The Kings went on ice at Toyota Sports Center at 10 a.m. today and stayed on for about an hour. The forward lines were as follows:
Alec Martinez rejoined the team’s defensive rotation after exiting the Kings’ loss to the Nashville Predators last week with a lower-body injury. He did not play in the Kings’ 6-0 win over the Arizona Coyotes on Saturday.
Coach John Stevens struck an optimistic tone on how Martinez looked at practice and the progress he has made since the injury. He also talked at length about the Philadelphia Eagles Super Bowl win over the Patriots. Stevens coached for many years in the Philadelphia Flyers organization.
Trevor Lewis was a popular topic at Kings practice Monday.
The forward hit a career high for goals in a season with his 13th on Saturday against the Arizona Coyotes. This came off a move where Lewis faked forehand and then went to his backhand and put the puck past goaltender Scott Wedgwood on a shorthanded breakaway.
Several reporters went to Lewis’ locker stall to ask how he has figured out a way to improve on his previous best goal total of 12 from last season and find his offense at this point in his career.
Lewis noted that last summer he spoke with coach John Stevens about how to boost his production while keeping the defensive nature that had become the bedrock of his game. So far this has paid dividends with the goal scoring boost. Also, Lewis’ 22 points are three behind his career-best of 25 set in 2014-15. Meanwhile, he has continued to draw tough defensive match-ups and has averaged 1:50 of penalty kill ice-time per-game.
“I’ve always kind of known I could do it (offensively). I think one of my focuses coming up was being a defensive guy and being a guy the coach can rely on to put you out in those key situations,” Lewis said. “I think that helps, I mean playing in a lot more situations that obviously helps your confidence. I mean I’m just trying to get to the net more and get those greasy (goals) too.”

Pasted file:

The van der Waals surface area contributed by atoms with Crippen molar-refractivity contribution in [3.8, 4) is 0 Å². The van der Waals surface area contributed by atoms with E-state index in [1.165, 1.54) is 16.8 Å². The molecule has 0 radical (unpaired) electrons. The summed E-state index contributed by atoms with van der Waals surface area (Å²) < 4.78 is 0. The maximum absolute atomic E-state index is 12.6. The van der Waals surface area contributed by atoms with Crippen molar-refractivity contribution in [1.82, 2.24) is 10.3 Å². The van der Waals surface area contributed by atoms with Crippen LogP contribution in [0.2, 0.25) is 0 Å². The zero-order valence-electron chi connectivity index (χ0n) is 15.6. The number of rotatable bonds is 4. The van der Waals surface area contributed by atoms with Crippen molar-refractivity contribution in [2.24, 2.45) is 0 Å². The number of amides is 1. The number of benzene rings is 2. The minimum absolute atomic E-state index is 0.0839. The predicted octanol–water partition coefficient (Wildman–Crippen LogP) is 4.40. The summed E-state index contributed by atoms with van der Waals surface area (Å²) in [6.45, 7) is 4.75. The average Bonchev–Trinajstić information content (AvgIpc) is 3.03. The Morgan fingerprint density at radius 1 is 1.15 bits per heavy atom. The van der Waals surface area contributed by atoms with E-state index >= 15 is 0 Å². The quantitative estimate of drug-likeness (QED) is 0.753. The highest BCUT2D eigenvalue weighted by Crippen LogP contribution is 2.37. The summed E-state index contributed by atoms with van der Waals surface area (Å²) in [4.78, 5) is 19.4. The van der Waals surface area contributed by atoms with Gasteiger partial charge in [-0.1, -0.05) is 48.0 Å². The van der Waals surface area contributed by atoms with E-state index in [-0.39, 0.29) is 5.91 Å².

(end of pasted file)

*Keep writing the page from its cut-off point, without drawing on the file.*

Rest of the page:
Though Lewis has found his role as a defensive player at the NHL level, he was known more for his offense when he was younger. Lewis was picked 17th overall in the 2006 draft by the Kings and had 73 points and 29 goals in his last season of junior in 2006-07.
But Lewis had to alter his game to be more defensive to make it in the NHL and turned into one of the Kings’ top two-way players.
“I think my first year in Manchester (in the AHL) I tried to play more of a skilled game and I realized to come up to the next level, you have to really focus on the little things and make sure if you do get called up, the coach can put you out there in all situations,” Lewis said. “I think my first year I kind of realized that maybe I’m not going to be the so-called ‘skill’ guy and I really tried to focus on penalty killing and just being a defensively reliable forward. I think that was a big focus. It still is. I still take pride in that area a lot but always in the back of my mind I thought I could score more.”
Stevens also believed that Lewis could contribute more offensively if given the opportunity and made the 31-year-old Salt Lake City native part of his plan to boost scoring from the team’s bottom-six forwards.
“Lewy is just a guy who you love everything he does,” Stevens said. “He’s a very responsible detail-oriented guy. He was a big scorer at the junior level and put numbers up in the American (Hockey) League, and we think he’s a guy that can provide secondary offense.”
The Kings will practice again Tuesday at 10 a.m. at Toyota Sports Center.
Lead photo via Len Redkoles/NHLI